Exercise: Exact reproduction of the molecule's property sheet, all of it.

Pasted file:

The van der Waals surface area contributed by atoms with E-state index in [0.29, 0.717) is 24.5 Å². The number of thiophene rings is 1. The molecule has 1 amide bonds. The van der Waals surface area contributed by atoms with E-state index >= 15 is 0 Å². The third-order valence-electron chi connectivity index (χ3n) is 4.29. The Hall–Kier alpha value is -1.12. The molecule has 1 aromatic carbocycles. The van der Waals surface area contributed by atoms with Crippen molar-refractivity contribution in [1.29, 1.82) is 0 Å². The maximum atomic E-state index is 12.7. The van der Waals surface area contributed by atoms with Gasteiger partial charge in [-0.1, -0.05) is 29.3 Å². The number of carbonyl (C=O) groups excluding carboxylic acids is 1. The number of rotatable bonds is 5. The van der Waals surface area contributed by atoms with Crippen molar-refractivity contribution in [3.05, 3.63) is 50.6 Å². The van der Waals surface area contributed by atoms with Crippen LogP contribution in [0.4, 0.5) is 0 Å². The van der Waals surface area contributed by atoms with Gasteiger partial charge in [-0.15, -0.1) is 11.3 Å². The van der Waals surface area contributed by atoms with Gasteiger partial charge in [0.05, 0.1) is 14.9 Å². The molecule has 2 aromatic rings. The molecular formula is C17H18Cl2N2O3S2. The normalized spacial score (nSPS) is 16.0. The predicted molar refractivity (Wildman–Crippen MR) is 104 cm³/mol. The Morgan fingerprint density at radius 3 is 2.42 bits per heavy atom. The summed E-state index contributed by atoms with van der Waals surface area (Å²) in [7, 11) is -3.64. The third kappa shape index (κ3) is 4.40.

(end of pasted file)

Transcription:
The van der Waals surface area contributed by atoms with E-state index in [0.29, 0.717) is 24.5 Å². The number of thiophene rings is 1. The molecule has 1 amide bonds. The van der Waals surface area contributed by atoms with E-state index >= 15 is 0 Å². The third-order valence-electron chi connectivity index (χ3n) is 4.29. The Hall–Kier alpha value is -1.12. The molecule has 1 aromatic carbocycles. The van der Waals surface area contributed by atoms with Crippen molar-refractivity contribution in [1.29, 1.82) is 0 Å². The maximum atomic E-state index is 12.7. The van der Waals surface area contributed by atoms with Gasteiger partial charge in [-0.1, -0.05) is 29.3 Å². The number of carbonyl (C=O) groups excluding carboxylic acids is 1. The number of rotatable bonds is 5. The van der Waals surface area contributed by atoms with Crippen molar-refractivity contribution in [3.05, 3.63) is 50.6 Å². The van der Waals surface area contributed by atoms with Crippen LogP contribution in [0.4, 0.5) is 0 Å². The van der Waals surface area contributed by atoms with Gasteiger partial charge in [-0.15, -0.1) is 11.3 Å². The van der Waals surface area contributed by atoms with Gasteiger partial charge in [0.05, 0.1) is 14.9 Å². The molecule has 2 aromatic rings. The molecular formula is C17H18Cl2N2O3S2. The normalized spacial score (nSPS) is 16.0. The predicted molar refractivity (Wildman–Crippen MR) is 104 cm³/mol. The Morgan fingerprint density at radius 3 is 2.42 bits per heavy atom. The summed E-state index contributed by atoms with van der Waals surface area (Å²) in [7, 11) is -3.64. The third kappa shape index (κ3) is 4.40.